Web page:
The first time I saw a Rothko in person, big blobs of not quite geometric color on an unprimed canvas, I wasn’t impressed. But the grad-student who taught our Art History Seminar at SAIC made us sit in front of one at the Art Institute of Chicago for a good 20 minutes. She made us look first and then told us things about the way the colors interacted with each other, how they faded out onto the canvas and created the illusion of space by their contrast or similarity, by the diffusion of color into ground. She was so enthralled, it was hard not to look at the picture plane in a different way.

This drawing didn’t start out with anything in mind about Rothko or mid-twentieth-century abstraction. I made it thinking about a scarf I’m knitting in two colors, with broadening stripes so one color resolves out from the other. When I photographed it, I realized that if I flipped the drawing upside down, for some reason it created a sense of receding space, but the way I drew it just looked like stripes. So, here you have it, upside-down from how I drew it, but nonetheless properly oriented for what it signifies.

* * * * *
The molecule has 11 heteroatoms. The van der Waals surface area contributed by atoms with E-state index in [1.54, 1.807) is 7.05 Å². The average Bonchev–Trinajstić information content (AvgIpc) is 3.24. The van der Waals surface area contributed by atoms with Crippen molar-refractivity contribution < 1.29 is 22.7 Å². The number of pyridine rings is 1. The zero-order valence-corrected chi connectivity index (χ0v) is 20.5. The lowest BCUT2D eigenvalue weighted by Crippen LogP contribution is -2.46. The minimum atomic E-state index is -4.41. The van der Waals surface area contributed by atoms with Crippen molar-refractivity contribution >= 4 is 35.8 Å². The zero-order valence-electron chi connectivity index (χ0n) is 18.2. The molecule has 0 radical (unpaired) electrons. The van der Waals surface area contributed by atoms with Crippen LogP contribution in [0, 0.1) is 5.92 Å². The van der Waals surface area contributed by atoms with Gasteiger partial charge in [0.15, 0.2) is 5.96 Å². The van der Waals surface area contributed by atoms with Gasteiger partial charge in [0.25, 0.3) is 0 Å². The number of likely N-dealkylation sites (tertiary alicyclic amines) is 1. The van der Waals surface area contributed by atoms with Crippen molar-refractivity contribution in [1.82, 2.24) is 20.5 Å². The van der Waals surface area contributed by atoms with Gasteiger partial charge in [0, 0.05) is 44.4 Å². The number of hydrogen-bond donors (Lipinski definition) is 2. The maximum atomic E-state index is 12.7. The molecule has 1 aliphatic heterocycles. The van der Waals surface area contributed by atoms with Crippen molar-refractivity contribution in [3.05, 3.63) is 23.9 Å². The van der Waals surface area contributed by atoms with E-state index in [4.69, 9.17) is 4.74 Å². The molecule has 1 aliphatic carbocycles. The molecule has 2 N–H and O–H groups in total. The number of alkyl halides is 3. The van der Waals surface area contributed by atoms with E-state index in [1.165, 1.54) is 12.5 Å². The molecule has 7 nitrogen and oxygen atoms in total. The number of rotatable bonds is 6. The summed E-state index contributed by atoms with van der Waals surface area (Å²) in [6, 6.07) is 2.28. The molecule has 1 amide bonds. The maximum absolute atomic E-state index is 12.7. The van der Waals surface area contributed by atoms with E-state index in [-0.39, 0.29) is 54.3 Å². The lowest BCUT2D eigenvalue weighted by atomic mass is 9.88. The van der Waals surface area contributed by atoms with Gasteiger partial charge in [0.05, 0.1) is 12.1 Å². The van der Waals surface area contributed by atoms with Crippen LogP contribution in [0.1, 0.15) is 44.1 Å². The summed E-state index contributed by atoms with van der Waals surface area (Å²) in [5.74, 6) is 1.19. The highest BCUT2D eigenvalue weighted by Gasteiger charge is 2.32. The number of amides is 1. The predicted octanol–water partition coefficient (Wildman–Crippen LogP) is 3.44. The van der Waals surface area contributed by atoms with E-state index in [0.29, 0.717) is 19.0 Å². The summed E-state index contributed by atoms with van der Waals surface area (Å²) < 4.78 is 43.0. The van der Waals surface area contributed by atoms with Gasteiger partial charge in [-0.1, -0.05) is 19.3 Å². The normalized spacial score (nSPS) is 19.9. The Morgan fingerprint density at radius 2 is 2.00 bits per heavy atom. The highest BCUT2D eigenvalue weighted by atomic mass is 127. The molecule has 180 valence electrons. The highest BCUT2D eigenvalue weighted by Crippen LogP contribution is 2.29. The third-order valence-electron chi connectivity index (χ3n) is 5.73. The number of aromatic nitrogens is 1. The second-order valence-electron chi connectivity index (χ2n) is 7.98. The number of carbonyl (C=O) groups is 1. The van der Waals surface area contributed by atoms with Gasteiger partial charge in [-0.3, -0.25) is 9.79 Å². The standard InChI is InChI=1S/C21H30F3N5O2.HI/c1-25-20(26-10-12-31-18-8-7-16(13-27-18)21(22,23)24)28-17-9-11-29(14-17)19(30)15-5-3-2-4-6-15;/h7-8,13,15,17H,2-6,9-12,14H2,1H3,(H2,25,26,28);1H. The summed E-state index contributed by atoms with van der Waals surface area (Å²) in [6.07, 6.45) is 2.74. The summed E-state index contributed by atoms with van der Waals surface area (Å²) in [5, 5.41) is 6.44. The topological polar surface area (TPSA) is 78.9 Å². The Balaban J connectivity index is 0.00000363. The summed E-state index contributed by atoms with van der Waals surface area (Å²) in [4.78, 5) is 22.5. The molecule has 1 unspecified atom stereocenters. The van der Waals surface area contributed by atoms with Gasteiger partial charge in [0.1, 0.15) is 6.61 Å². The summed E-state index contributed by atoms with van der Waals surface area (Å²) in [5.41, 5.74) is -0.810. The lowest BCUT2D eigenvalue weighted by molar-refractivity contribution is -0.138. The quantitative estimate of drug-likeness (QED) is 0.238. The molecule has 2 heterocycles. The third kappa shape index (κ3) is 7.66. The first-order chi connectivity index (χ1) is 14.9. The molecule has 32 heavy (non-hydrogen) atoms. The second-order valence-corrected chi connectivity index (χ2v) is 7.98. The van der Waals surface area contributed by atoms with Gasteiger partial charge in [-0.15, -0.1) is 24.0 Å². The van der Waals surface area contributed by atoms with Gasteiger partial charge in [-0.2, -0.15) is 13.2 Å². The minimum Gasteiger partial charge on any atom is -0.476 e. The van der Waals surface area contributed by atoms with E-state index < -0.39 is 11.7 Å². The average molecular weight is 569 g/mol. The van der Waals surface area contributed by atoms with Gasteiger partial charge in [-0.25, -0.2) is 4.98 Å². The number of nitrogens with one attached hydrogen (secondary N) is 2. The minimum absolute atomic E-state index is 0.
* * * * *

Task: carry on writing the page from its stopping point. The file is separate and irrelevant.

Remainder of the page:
Funny how a change in perspective can be the key to an epiphany.

040:365 Cat TV

040:365 Cat TV

In this drawing, Gracie waits impatiently while the Turkey is cooking.  Cats love to be underfoot when they smell cooking, don’t they!

The drawing is based on a photo I took one morning while Gracie looked longingly as I poured half-and-half into my coffee, but whenever we cook something with meat or fish in it, Gracie and Mikey run around looking cute, sometimes they even play fight so that we give them their share.

Awaiting morning coffee. (cream)